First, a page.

And what do we get for this taxpayer investment in the leadership industry? According to Radio New Zealand the relationship between DHBs and the ministry’s top officials has “eroded almost completely”. The health sector is now one very expensive sandpit with nobody playing nicely. What is required is a greater focus on relationships and collaboration – i.e. what good managers do – and less on the creation of leaders. I’m certain that a group of primary school teachers would do a much better job.
I haven’t seen the MidCentral leadership plan but the word is that the number of leadership positions in the organisation is set to skyrocket. I understand that a draft version of the plan used the term ‘leadership’ 102 times in 15 pages – that’s seven times a page. ‘Management’ by contrast was mentioned only nine times. There was even something called ‘The Organisational Stewardship Leadership Team’. I’m still trying to figure that one out.
UK academic Professor Marianna Fotaki argued recently that the people at the top of our public institutions have much in common with narcissists; that is, they fail to adequately empathise with other people. Without this empathy they tend to see other people not as equal humans, but rather as instruments to be used in the pursuit of their own grandiosity.
And here lies the dirty secret of the leadership industry – it actively seeks those people more prone to becoming narcissists but labels them ‘aspiring leaders’. In this way they are able to perpetuate these so-called leaders and make instruments out of the rest of us in the process.
So how does management differ from leadership? To understand this we only need to consider the fundamental purpose of a public organisation. Since their inception managers of public services have been aiming for two basic things: effectiveness and efficiency. Not profit.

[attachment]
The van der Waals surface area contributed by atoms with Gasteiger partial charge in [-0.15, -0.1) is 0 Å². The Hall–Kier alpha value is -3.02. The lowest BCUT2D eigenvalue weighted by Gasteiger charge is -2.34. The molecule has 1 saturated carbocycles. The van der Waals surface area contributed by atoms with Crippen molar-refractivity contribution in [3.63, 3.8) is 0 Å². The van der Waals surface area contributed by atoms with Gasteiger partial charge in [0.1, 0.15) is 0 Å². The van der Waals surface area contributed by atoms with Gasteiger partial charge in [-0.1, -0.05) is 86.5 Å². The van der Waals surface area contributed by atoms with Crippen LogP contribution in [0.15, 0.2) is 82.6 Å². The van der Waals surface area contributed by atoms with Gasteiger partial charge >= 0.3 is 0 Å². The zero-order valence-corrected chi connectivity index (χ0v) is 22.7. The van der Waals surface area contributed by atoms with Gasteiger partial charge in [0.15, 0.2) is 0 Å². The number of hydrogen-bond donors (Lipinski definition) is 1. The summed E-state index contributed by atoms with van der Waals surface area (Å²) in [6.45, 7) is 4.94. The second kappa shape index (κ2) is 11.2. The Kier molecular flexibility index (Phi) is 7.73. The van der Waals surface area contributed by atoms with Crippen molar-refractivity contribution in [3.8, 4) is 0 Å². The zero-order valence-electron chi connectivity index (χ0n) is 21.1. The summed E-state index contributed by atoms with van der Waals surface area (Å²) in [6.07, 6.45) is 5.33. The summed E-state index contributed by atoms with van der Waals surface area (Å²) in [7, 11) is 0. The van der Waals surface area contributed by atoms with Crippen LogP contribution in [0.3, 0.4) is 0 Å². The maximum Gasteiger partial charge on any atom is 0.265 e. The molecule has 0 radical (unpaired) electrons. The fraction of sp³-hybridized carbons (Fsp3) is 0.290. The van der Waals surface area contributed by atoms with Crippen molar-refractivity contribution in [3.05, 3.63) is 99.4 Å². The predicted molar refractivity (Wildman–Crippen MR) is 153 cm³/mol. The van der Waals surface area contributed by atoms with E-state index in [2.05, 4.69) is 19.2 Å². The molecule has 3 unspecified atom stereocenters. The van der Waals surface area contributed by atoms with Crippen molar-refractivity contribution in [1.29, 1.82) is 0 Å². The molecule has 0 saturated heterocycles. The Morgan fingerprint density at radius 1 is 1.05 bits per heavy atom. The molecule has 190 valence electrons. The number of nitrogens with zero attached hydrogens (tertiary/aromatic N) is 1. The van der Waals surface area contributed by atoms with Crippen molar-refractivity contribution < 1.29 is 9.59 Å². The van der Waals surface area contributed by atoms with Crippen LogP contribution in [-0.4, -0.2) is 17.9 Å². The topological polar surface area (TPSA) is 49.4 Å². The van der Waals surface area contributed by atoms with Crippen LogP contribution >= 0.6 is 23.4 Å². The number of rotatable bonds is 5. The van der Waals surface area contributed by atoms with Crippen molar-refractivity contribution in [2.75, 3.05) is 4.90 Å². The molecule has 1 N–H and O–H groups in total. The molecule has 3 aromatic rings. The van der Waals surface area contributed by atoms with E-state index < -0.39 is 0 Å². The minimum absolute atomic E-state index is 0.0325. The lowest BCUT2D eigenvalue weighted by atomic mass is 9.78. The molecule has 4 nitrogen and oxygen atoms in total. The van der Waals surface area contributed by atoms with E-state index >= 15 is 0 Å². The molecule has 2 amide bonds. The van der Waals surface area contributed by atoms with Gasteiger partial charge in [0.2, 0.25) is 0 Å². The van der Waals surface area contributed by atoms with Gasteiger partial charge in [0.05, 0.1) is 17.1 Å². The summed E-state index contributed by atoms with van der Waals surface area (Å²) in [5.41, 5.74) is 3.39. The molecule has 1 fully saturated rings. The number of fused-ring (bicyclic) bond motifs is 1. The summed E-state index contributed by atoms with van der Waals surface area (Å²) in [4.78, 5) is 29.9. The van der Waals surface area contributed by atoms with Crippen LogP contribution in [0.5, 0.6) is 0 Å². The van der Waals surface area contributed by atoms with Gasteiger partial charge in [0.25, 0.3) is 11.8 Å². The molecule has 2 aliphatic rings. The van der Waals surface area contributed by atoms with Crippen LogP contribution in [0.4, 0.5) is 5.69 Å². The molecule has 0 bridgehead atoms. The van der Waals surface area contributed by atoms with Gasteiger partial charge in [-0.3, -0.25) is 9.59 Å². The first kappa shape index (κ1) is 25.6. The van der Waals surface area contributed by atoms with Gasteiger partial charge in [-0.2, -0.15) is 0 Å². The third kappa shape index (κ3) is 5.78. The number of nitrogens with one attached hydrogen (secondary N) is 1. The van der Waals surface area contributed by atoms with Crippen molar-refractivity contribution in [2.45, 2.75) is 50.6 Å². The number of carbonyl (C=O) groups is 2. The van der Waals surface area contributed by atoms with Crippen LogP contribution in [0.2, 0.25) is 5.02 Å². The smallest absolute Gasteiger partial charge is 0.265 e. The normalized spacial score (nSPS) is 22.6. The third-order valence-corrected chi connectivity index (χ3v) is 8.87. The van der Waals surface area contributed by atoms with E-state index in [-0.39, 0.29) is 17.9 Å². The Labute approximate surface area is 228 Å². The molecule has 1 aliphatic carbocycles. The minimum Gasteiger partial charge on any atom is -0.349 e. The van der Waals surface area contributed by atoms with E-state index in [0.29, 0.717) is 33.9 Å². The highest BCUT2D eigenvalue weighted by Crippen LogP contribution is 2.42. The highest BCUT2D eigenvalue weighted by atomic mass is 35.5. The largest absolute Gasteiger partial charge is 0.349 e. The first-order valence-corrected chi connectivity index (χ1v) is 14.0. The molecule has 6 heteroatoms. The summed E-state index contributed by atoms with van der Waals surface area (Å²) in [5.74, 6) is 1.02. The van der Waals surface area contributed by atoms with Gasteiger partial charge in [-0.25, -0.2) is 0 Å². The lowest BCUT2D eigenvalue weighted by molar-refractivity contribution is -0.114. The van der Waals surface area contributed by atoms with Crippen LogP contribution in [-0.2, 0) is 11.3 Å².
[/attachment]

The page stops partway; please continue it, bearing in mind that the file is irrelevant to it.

These are the two things demanded by society in return for paying tax. In the health sector they are represented by a range of public services goals – low waiting lists/times, fast ambulance response times, low wastage and, to state the obvious, people getting better. It’s important to remember we don’t want more healthcare, we want more health!
Good managers have the goals of effectiveness and efficiency at the front of mind when making decisions. They understand that they work for society, which means they aren’t working primarily for their own ends. This is one of the hardest skills to learn in order to be a good manager – applying the principles of society despite the pull of their own individual drives.
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This skill doesn’t resonate with the leadership industry because they are making a fortune by massaging their own and other’s egos. They want us all to aspire to be ridiculous over-inflated and over-paid ‘thought leaders’ – in fact the Auckland DHB is currently advertising for one!
Here’s one more problem with the leadership industry: it labels good managers as tedious cardigan-wearers (if they are worried about efficiency) or sticklers for policy (if they are worried about effectiveness). But what they don’t realise is that those cardigans are actually super-hero capes. Frankly, we badly need tedious cardigan-wearing sticklers for policy to manage our health sector right now. Lord knows they’d do a better job than their leaders.
Dr Andrew Dickson is a senior lecturer in Organisation Studies at Massey University and a director at Other Side Consulting.